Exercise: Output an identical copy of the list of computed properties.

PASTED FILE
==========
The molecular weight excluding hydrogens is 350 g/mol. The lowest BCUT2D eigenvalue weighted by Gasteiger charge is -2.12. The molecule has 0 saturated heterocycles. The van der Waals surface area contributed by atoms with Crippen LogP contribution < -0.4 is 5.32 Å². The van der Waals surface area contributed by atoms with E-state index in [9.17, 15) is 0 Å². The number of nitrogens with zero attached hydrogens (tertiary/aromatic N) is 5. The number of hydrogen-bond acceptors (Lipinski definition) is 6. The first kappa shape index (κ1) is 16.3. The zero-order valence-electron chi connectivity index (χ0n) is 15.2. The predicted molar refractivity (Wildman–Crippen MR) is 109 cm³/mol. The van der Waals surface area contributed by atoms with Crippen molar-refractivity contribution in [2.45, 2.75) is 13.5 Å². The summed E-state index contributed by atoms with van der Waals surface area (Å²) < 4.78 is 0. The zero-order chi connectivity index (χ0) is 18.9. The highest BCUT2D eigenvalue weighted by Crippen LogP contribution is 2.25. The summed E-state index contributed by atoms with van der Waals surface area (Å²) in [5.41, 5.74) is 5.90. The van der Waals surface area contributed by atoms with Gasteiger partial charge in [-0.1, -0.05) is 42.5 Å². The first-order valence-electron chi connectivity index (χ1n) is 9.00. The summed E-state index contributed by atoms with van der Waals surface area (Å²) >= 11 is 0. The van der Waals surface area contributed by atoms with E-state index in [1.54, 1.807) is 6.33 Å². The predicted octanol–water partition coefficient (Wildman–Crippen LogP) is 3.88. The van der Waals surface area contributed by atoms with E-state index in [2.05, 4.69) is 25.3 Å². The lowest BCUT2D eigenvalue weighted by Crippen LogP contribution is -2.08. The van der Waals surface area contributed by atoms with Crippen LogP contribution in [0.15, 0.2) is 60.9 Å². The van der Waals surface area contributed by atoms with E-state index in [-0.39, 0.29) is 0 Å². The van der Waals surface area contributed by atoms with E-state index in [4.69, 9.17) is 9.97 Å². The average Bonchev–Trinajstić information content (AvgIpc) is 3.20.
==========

The molecular weight excluding hydrogens is 350 g/mol. The lowest BCUT2D eigenvalue weighted by Gasteiger charge is -2.12. The molecule has 0 saturated heterocycles. The van der Waals surface area contributed by atoms with Crippen LogP contribution < -0.4 is 5.32 Å². The van der Waals surface area contributed by atoms with E-state index in [9.17, 15) is 0 Å². The number of nitrogens with zero attached hydrogens (tertiary/aromatic N) is 5. The number of hydrogen-bond acceptors (Lipinski definition) is 6. The first kappa shape index (κ1) is 16.3. The zero-order valence-electron chi connectivity index (χ0n) is 15.2. The predicted molar refractivity (Wildman–Crippen MR) is 109 cm³/mol. The van der Waals surface area contributed by atoms with Crippen molar-refractivity contribution in [2.45, 2.75) is 13.5 Å². The summed E-state index contributed by atoms with van der Waals surface area (Å²) < 4.78 is 0. The zero-order chi connectivity index (χ0) is 18.9. The highest BCUT2D eigenvalue weighted by Crippen LogP contribution is 2.25. The summed E-state index contributed by atoms with van der Waals surface area (Å²) in [5.41, 5.74) is 5.90. The van der Waals surface area contributed by atoms with Gasteiger partial charge in [-0.1, -0.05) is 42.5 Å². The first-order valence-electron chi connectivity index (χ1n) is 9.00. The summed E-state index contributed by atoms with van der Waals surface area (Å²) >= 11 is 0. The van der Waals surface area contributed by atoms with E-state index in [1.54, 1.807) is 6.33 Å². The predicted octanol–water partition coefficient (Wildman–Crippen LogP) is 3.88. The van der Waals surface area contributed by atoms with E-state index in [2.05, 4.69) is 25.3 Å². The lowest BCUT2D eigenvalue weighted by Crippen LogP contribution is -2.08. The van der Waals surface area contributed by atoms with Crippen LogP contribution in [0.15, 0.2) is 60.9 Å². The van der Waals surface area contributed by atoms with E-state index in [-0.39, 0.29) is 0 Å². The van der Waals surface area contributed by atoms with E-state index in [4.69, 9.17) is 9.97 Å². The average Bonchev–Trinajstić information content (AvgIpc) is 3.20.